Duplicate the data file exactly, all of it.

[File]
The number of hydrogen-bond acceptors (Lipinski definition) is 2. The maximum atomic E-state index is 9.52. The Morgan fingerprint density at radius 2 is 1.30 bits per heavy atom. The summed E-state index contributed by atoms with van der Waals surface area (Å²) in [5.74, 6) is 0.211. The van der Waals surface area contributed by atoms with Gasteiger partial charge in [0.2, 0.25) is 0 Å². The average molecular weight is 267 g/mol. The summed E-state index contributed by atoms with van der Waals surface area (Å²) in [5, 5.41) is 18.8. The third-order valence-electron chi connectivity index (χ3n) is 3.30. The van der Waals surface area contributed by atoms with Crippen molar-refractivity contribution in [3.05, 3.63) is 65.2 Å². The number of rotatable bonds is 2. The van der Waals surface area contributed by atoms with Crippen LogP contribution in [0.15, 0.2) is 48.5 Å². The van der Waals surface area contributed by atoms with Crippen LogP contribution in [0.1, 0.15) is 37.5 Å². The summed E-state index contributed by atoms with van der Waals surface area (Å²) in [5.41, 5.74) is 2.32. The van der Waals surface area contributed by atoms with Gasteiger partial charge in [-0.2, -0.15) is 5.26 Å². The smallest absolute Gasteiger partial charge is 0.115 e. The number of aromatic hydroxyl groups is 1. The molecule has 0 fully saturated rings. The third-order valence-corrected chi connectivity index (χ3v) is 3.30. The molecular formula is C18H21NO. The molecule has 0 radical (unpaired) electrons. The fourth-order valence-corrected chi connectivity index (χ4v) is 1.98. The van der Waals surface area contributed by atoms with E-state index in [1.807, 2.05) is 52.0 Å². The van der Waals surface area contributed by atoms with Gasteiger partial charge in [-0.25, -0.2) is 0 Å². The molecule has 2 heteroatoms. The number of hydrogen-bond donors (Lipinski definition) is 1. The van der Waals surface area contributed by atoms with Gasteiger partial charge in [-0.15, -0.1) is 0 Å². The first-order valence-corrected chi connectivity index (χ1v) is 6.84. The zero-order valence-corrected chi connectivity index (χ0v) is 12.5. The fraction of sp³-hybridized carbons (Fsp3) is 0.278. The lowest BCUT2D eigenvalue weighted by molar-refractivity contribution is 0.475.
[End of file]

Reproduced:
The number of hydrogen-bond acceptors (Lipinski definition) is 2. The maximum atomic E-state index is 9.52. The Morgan fingerprint density at radius 2 is 1.30 bits per heavy atom. The summed E-state index contributed by atoms with van der Waals surface area (Å²) in [5.74, 6) is 0.211. The van der Waals surface area contributed by atoms with Gasteiger partial charge in [0.2, 0.25) is 0 Å². The average molecular weight is 267 g/mol. The summed E-state index contributed by atoms with van der Waals surface area (Å²) in [5, 5.41) is 18.8. The third-order valence-electron chi connectivity index (χ3n) is 3.30. The van der Waals surface area contributed by atoms with Crippen molar-refractivity contribution in [3.05, 3.63) is 65.2 Å². The number of rotatable bonds is 2. The van der Waals surface area contributed by atoms with Crippen LogP contribution in [0.15, 0.2) is 48.5 Å². The van der Waals surface area contributed by atoms with Crippen LogP contribution in [0.1, 0.15) is 37.5 Å². The summed E-state index contributed by atoms with van der Waals surface area (Å²) in [5.41, 5.74) is 2.32. The van der Waals surface area contributed by atoms with Gasteiger partial charge in [-0.2, -0.15) is 5.26 Å². The smallest absolute Gasteiger partial charge is 0.115 e. The number of aromatic hydroxyl groups is 1. The molecule has 0 fully saturated rings. The third-order valence-corrected chi connectivity index (χ3v) is 3.30. The molecular formula is C18H21NO. The molecule has 0 radical (unpaired) electrons. The fourth-order valence-corrected chi connectivity index (χ4v) is 1.98. The van der Waals surface area contributed by atoms with E-state index in [1.807, 2.05) is 52.0 Å². The van der Waals surface area contributed by atoms with Gasteiger partial charge in [-0.25, -0.2) is 0 Å². The molecule has 2 heteroatoms. The number of hydrogen-bond donors (Lipinski definition) is 1. The van der Waals surface area contributed by atoms with Gasteiger partial charge in [-0.15, -0.1) is 0 Å². The first-order valence-corrected chi connectivity index (χ1v) is 6.84. The zero-order valence-corrected chi connectivity index (χ0v) is 12.5. The fraction of sp³-hybridized carbons (Fsp3) is 0.278. The lowest BCUT2D eigenvalue weighted by molar-refractivity contribution is 0.475.